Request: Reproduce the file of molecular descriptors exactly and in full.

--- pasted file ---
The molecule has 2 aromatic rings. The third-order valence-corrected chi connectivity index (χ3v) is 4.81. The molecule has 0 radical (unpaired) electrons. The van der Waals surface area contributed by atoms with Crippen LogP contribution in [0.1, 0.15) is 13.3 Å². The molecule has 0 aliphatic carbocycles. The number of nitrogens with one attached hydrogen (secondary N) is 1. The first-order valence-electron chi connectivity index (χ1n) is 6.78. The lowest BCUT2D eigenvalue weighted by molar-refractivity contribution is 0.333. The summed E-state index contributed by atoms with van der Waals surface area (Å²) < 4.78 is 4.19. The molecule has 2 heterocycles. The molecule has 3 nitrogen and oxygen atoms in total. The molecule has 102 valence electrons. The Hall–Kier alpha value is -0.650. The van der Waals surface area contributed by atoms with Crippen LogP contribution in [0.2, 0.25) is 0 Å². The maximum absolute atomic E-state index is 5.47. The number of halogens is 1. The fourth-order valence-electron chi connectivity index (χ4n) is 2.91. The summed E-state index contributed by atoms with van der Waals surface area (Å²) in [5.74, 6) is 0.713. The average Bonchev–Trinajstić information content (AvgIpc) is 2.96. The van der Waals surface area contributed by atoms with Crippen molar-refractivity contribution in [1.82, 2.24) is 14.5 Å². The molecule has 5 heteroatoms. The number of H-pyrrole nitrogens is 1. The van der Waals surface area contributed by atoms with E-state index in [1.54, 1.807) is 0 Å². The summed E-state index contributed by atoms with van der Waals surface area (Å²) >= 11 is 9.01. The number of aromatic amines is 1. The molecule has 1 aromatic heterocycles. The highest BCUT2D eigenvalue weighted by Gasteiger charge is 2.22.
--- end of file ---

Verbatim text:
The molecule has 2 aromatic rings. The third-order valence-corrected chi connectivity index (χ3v) is 4.81. The molecule has 0 radical (unpaired) electrons. The van der Waals surface area contributed by atoms with Crippen LogP contribution in [0.1, 0.15) is 13.3 Å². The molecule has 0 aliphatic carbocycles. The number of nitrogens with one attached hydrogen (secondary N) is 1. The first-order valence-electron chi connectivity index (χ1n) is 6.78. The lowest BCUT2D eigenvalue weighted by molar-refractivity contribution is 0.333. The summed E-state index contributed by atoms with van der Waals surface area (Å²) < 4.78 is 4.19. The molecule has 2 heterocycles. The molecule has 3 nitrogen and oxygen atoms in total. The molecule has 102 valence electrons. The Hall–Kier alpha value is -0.650. The van der Waals surface area contributed by atoms with Crippen LogP contribution in [0.2, 0.25) is 0 Å². The maximum absolute atomic E-state index is 5.47. The number of halogens is 1. The fourth-order valence-electron chi connectivity index (χ4n) is 2.91. The summed E-state index contributed by atoms with van der Waals surface area (Å²) in [5.74, 6) is 0.713. The average Bonchev–Trinajstić information content (AvgIpc) is 2.96. The van der Waals surface area contributed by atoms with Crippen molar-refractivity contribution in [1.82, 2.24) is 14.5 Å². The molecule has 5 heteroatoms. The number of H-pyrrole nitrogens is 1. The van der Waals surface area contributed by atoms with E-state index in [1.54, 1.807) is 0 Å². The summed E-state index contributed by atoms with van der Waals surface area (Å²) >= 11 is 9.01. The number of aromatic amines is 1. The molecule has 1 aromatic heterocycles. The highest BCUT2D eigenvalue weighted by Gasteiger charge is 2.22.